Questions Writers Hate

We’re a contrary bunch. We want attention (on our books) but we want to be left alone (to just write). We appreciate your interest in our writing but we really don’t want you asking us about our writing. Well, that last one deserves more nuance. We appreciate that you appreciate our writing, but this question – when’s your next book coming out? – or its variations – you working on another book? – can send us spiraling.

Our inner responses, the things we dare not say out loud can range from the snappish – I’m not working on an assembly line, it takes time, back up off me – to the utterly despairing – I don’t know, I’m stuck, I’m a fraud, I know you see it, don’t pretend.

There’s always that vague sense that you’re disappointed that we don’t have that next book ready to go – (insert real favourite writer’s name here) has a new book out every six months, why do you write so slow? Of course, you may not be thinking this at all, your when’s the new book coming might just be your version of “hi!” but given that writers live in the uncertain space of will I ever write anything worth writing again (and again not all writers, some are blessed like that), your “hi!” can feel like you’re digging your finger into an open wound and wiggling it around…and delighting in the pain it causes and the squishy sound it makes. Why are you so mean!

Nah, I’m kidding, writers love readers – you are our air. And now I’m overstating.

But not about the question though, we hate it. Yes, we. It’s one of the things we gripe about at our secret writer meetings when you’re not around. And, yes, we totally have secret writer meetings. A secret knock and handshake too.

In all honesty, though, the question can send us (some of us) spiraling depending on where we are in the process. I should just say me, right? Except I’ve heard enough writers gripe about this (no, not at the secret meetings; there are no secret meetings…unless you count workshops) to know it’s not just me. But it did sort of happen to me, yesterday.

I’ve been hearing some variation of this question since my first book The Boy from Willow Bend came out.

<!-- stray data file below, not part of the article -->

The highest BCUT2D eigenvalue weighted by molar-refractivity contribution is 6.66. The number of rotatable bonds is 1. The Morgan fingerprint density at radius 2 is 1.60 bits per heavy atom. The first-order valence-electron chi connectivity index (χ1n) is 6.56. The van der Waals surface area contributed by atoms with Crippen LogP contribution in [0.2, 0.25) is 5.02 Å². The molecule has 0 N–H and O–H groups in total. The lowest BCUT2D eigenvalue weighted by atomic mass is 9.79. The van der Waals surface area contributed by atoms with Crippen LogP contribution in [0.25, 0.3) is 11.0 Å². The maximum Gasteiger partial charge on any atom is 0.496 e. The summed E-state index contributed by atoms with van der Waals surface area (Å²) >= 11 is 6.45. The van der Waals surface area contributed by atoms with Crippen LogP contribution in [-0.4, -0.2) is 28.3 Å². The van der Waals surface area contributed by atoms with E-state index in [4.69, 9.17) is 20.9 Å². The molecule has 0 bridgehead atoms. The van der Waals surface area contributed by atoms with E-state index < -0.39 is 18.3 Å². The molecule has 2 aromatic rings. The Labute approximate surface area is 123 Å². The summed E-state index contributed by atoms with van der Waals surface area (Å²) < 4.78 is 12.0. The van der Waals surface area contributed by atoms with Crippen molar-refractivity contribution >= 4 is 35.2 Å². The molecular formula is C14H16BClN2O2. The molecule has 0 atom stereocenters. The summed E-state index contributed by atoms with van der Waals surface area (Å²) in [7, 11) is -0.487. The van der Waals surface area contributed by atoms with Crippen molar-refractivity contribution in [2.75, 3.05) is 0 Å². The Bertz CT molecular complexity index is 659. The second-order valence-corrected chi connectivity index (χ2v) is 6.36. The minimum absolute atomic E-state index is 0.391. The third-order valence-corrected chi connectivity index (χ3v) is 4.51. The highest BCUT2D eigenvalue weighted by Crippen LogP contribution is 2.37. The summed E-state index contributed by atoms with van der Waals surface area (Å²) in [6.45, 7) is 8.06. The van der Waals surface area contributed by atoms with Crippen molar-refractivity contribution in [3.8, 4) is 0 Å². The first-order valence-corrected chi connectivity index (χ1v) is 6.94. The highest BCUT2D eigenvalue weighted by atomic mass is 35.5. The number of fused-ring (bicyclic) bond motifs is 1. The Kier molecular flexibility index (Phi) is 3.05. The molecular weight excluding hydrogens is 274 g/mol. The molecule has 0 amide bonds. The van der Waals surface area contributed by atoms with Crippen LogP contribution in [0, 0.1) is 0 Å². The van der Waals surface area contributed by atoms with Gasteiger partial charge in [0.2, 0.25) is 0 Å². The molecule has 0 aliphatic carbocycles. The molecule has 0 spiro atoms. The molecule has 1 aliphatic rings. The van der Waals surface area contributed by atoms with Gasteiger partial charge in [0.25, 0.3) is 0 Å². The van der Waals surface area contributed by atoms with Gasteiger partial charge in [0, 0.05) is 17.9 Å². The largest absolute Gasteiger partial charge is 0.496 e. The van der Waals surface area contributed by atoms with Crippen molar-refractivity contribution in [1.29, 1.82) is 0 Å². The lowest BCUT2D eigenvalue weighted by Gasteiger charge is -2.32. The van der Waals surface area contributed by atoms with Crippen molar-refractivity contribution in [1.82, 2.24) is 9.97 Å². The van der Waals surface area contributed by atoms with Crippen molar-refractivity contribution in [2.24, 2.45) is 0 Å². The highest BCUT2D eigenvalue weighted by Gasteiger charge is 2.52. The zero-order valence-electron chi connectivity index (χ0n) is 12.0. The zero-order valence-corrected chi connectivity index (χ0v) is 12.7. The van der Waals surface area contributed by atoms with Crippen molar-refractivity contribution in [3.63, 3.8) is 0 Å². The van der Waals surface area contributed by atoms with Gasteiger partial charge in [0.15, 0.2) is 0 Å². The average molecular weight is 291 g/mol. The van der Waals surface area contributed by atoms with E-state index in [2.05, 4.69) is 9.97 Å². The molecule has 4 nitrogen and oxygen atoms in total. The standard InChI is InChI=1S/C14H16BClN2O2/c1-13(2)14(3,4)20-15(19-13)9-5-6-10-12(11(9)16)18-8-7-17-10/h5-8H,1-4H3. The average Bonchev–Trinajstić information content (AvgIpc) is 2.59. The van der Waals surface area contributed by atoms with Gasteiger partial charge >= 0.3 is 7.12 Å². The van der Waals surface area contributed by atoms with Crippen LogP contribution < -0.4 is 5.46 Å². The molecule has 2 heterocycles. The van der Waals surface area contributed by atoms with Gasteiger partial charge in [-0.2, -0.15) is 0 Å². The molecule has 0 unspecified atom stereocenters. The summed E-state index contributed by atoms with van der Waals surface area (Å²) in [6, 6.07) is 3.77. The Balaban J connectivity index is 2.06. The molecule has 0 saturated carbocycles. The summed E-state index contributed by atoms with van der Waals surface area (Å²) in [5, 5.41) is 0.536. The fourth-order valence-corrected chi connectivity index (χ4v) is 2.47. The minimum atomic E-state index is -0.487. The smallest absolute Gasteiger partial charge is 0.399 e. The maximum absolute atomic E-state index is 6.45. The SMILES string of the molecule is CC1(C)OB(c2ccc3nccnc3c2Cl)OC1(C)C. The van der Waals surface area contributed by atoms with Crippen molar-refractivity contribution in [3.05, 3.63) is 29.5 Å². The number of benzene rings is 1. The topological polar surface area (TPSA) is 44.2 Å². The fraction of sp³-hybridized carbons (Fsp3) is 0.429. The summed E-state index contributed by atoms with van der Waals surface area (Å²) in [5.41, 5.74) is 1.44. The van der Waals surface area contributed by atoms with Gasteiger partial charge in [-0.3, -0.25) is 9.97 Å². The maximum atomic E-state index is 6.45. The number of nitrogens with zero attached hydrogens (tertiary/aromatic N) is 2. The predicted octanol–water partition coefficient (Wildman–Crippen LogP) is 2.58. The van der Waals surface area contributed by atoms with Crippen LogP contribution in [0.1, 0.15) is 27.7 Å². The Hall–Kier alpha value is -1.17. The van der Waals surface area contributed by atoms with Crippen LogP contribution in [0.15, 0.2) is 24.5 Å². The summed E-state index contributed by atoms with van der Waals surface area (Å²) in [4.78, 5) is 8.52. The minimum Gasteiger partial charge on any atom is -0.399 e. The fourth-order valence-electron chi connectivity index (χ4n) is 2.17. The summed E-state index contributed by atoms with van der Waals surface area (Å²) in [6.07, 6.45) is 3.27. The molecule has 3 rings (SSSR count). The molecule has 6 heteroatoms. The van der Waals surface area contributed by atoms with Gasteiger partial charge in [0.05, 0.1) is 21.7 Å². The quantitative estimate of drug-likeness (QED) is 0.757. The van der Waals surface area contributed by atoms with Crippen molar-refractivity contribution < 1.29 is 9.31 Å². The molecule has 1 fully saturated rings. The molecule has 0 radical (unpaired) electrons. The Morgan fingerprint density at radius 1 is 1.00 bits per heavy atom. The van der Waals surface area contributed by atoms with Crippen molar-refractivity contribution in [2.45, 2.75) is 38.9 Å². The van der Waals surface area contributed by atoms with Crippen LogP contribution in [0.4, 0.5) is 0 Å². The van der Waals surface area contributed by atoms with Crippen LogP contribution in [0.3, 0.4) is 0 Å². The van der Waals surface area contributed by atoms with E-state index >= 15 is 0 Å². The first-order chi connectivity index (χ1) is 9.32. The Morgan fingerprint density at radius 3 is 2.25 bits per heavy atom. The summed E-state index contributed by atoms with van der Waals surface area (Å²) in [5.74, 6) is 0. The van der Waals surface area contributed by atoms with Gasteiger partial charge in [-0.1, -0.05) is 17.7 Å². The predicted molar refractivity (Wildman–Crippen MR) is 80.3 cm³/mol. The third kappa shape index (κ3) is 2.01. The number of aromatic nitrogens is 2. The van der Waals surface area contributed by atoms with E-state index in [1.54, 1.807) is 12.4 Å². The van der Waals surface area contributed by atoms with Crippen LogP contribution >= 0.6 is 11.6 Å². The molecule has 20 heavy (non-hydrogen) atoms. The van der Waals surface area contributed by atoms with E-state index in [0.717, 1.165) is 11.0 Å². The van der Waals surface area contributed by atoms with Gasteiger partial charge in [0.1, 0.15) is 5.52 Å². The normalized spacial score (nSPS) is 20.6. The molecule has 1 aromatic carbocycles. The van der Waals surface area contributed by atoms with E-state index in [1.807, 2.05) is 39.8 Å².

Not the actual Boy from Willow Bend but a student project inspired by the Boy from Willow Bend.

The beautiful thing was, back then, before Willow Bend had even been published, Dancing Nude in the Moonlight had been acquired by the same publisher and was ready to go. That’s how publishers – and writers – like it. But a book takes time to write and both of those books between writing (months) and revising (more months) took what added up to years; it just so happened that a book also takes a while to sell so that when the publisher asked, got anything else, I could honestly answer, yes, yes I do.

It doesn’t always work like that. When I published Oh Gad! that was all she wrote – well technically she had her first two unpublished manuscript in a do-not-open mailed-to-self envelope somewhere (see poor man’s copyright) but …yeah, not so much. Oh Gad! was published in 2012. Since then I’ve published Fish Outta Water (a children’s picture book), Musical Youth (a teen/young adult novel and finalist for the Burt Award), re-issued Dancing Nude in the Moonlight as part of a larger collection Dancing Nude in the Moonlight: 10th Anniversary Edition and Other Writings, have With Grace (a second children’s picture book) getting ready to drop, been published in A River of Stories, Round My Christmas Tree, Pepperpot: Best New Stories from the Caribbean, A Letter for My Mother, She Sex, In the Black: New African Canadian Writing, So the Nailhead Bend So the Story End, For Women: in Tribute to Nina Simone plus journal publications, hustling and juggling writing and editing assignments, workshop activities – the ones I facilitate and the ones I go to to work on my craft, voluntary activities (especially Wadadli Pen which can feel like a full time job) and then some. (sidebar: check out my books, my projects, my workshops, my fiction, my poetry)